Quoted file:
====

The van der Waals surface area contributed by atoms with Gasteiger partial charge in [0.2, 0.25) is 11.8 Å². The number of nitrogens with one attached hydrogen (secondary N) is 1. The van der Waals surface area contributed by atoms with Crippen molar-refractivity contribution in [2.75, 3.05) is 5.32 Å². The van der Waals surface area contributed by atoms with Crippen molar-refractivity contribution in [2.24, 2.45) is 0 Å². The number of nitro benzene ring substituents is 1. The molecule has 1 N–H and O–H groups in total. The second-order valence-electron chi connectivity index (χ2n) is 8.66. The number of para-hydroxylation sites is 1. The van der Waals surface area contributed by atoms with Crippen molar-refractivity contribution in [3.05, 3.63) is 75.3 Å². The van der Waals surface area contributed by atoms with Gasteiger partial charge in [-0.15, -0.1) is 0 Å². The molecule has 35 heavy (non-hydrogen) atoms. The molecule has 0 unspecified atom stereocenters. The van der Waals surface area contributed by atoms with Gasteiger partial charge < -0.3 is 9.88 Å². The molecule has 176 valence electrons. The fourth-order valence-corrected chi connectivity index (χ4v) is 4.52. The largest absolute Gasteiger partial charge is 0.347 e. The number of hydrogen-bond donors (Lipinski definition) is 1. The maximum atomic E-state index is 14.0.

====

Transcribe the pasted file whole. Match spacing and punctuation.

The van der Waals surface area contributed by atoms with Gasteiger partial charge in [0.2, 0.25) is 11.8 Å². The number of nitrogens with one attached hydrogen (secondary N) is 1. The van der Waals surface area contributed by atoms with Crippen molar-refractivity contribution in [2.75, 3.05) is 5.32 Å². The van der Waals surface area contributed by atoms with Crippen molar-refractivity contribution in [2.24, 2.45) is 0 Å². The number of nitro benzene ring substituents is 1. The molecule has 1 N–H and O–H groups in total. The second-order valence-electron chi connectivity index (χ2n) is 8.66. The number of para-hydroxylation sites is 1. The van der Waals surface area contributed by atoms with Crippen molar-refractivity contribution in [3.05, 3.63) is 75.3 Å². The van der Waals surface area contributed by atoms with Gasteiger partial charge in [-0.15, -0.1) is 0 Å². The molecule has 35 heavy (non-hydrogen) atoms. The molecule has 0 unspecified atom stereocenters. The van der Waals surface area contributed by atoms with Gasteiger partial charge < -0.3 is 9.88 Å². The molecule has 176 valence electrons. The fourth-order valence-corrected chi connectivity index (χ4v) is 4.52. The largest absolute Gasteiger partial charge is 0.347 e. The number of hydrogen-bond donors (Lipinski definition) is 1. The maximum atomic E-state index is 14.0.